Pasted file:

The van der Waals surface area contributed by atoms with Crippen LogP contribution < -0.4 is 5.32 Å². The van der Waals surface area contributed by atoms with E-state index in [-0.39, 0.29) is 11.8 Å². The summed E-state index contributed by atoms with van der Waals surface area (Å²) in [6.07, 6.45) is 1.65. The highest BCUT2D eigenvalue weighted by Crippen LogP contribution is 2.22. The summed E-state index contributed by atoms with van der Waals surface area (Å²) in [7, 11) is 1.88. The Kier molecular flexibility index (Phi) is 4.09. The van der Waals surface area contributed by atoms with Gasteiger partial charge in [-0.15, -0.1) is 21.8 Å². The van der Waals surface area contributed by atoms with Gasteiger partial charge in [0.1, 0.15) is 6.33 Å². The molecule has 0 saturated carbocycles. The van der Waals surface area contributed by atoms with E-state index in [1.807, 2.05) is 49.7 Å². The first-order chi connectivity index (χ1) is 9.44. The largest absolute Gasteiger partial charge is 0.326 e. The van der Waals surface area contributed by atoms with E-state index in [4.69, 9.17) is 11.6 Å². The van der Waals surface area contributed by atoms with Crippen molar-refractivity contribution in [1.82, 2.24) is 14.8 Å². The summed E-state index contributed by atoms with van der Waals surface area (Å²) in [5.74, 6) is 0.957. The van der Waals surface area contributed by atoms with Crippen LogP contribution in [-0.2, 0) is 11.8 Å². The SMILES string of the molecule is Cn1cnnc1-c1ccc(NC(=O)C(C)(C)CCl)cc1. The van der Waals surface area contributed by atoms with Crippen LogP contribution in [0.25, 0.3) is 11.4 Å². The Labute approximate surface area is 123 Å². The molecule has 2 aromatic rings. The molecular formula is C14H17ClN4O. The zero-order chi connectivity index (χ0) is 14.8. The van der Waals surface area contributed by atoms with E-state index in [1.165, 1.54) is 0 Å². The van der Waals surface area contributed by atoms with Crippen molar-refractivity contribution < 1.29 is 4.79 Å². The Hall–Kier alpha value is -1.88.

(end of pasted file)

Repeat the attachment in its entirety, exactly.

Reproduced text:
The van der Waals surface area contributed by atoms with Crippen LogP contribution < -0.4 is 5.32 Å². The van der Waals surface area contributed by atoms with E-state index in [-0.39, 0.29) is 11.8 Å². The summed E-state index contributed by atoms with van der Waals surface area (Å²) in [6.07, 6.45) is 1.65. The highest BCUT2D eigenvalue weighted by Crippen LogP contribution is 2.22. The summed E-state index contributed by atoms with van der Waals surface area (Å²) in [7, 11) is 1.88. The Kier molecular flexibility index (Phi) is 4.09. The van der Waals surface area contributed by atoms with Gasteiger partial charge in [-0.15, -0.1) is 21.8 Å². The van der Waals surface area contributed by atoms with Gasteiger partial charge in [0.1, 0.15) is 6.33 Å². The molecule has 0 saturated carbocycles. The van der Waals surface area contributed by atoms with E-state index in [1.807, 2.05) is 49.7 Å². The first-order chi connectivity index (χ1) is 9.44. The largest absolute Gasteiger partial charge is 0.326 e. The van der Waals surface area contributed by atoms with E-state index in [4.69, 9.17) is 11.6 Å². The van der Waals surface area contributed by atoms with Crippen molar-refractivity contribution in [1.82, 2.24) is 14.8 Å². The summed E-state index contributed by atoms with van der Waals surface area (Å²) in [5.74, 6) is 0.957. The van der Waals surface area contributed by atoms with Crippen LogP contribution in [-0.2, 0) is 11.8 Å². The SMILES string of the molecule is Cn1cnnc1-c1ccc(NC(=O)C(C)(C)CCl)cc1. The van der Waals surface area contributed by atoms with Crippen LogP contribution in [0.25, 0.3) is 11.4 Å². The Labute approximate surface area is 123 Å². The molecule has 2 aromatic rings. The molecular formula is C14H17ClN4O. The zero-order chi connectivity index (χ0) is 14.8. The van der Waals surface area contributed by atoms with E-state index in [1.165, 1.54) is 0 Å². The van der Waals surface area contributed by atoms with Crippen molar-refractivity contribution < 1.29 is 4.79 Å². The Hall–Kier alpha value is -1.88.